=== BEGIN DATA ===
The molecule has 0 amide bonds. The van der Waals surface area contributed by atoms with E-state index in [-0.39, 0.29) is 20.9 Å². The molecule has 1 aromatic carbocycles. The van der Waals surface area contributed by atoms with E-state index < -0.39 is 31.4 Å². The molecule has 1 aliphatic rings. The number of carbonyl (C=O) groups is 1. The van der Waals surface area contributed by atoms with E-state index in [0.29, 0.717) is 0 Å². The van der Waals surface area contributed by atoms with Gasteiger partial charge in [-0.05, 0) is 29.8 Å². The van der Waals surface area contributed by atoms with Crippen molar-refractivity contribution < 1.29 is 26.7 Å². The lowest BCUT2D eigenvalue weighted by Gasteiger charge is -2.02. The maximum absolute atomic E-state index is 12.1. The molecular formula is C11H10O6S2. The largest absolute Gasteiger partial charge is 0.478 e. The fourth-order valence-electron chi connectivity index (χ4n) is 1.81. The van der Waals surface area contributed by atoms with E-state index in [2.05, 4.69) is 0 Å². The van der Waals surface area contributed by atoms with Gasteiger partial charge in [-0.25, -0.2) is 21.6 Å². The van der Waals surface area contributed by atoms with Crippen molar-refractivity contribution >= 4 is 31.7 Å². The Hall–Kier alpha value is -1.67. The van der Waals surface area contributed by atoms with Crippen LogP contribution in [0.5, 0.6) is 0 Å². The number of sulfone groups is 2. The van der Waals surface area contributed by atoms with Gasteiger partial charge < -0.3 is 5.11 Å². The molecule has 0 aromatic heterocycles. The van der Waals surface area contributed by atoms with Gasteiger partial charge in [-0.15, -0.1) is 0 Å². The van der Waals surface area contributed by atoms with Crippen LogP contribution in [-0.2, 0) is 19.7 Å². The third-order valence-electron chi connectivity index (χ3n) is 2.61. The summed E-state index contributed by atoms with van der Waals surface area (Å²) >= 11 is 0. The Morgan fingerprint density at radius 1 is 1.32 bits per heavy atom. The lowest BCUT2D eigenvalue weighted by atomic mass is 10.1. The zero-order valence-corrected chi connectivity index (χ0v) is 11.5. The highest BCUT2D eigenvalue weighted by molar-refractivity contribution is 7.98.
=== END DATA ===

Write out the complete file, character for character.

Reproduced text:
The molecule has 0 amide bonds. The van der Waals surface area contributed by atoms with E-state index in [-0.39, 0.29) is 20.9 Å². The molecule has 1 aromatic carbocycles. The van der Waals surface area contributed by atoms with E-state index < -0.39 is 31.4 Å². The molecule has 1 aliphatic rings. The number of carbonyl (C=O) groups is 1. The van der Waals surface area contributed by atoms with E-state index in [0.29, 0.717) is 0 Å². The van der Waals surface area contributed by atoms with Gasteiger partial charge in [-0.05, 0) is 29.8 Å². The van der Waals surface area contributed by atoms with Crippen molar-refractivity contribution < 1.29 is 26.7 Å². The lowest BCUT2D eigenvalue weighted by Gasteiger charge is -2.02. The maximum absolute atomic E-state index is 12.1. The molecular formula is C11H10O6S2. The largest absolute Gasteiger partial charge is 0.478 e. The fourth-order valence-electron chi connectivity index (χ4n) is 1.81. The van der Waals surface area contributed by atoms with E-state index in [2.05, 4.69) is 0 Å². The van der Waals surface area contributed by atoms with Gasteiger partial charge in [-0.25, -0.2) is 21.6 Å². The van der Waals surface area contributed by atoms with Crippen molar-refractivity contribution >= 4 is 31.7 Å². The Hall–Kier alpha value is -1.67. The van der Waals surface area contributed by atoms with Crippen LogP contribution in [0.5, 0.6) is 0 Å². The number of sulfone groups is 2. The van der Waals surface area contributed by atoms with Gasteiger partial charge < -0.3 is 5.11 Å². The molecule has 0 aromatic heterocycles. The van der Waals surface area contributed by atoms with Gasteiger partial charge in [-0.15, -0.1) is 0 Å². The van der Waals surface area contributed by atoms with Crippen LogP contribution in [-0.2, 0) is 19.7 Å². The third-order valence-electron chi connectivity index (χ3n) is 2.61. The summed E-state index contributed by atoms with van der Waals surface area (Å²) >= 11 is 0. The Morgan fingerprint density at radius 1 is 1.32 bits per heavy atom. The lowest BCUT2D eigenvalue weighted by atomic mass is 10.1. The zero-order valence-corrected chi connectivity index (χ0v) is 11.5. The highest BCUT2D eigenvalue weighted by molar-refractivity contribution is 7.98.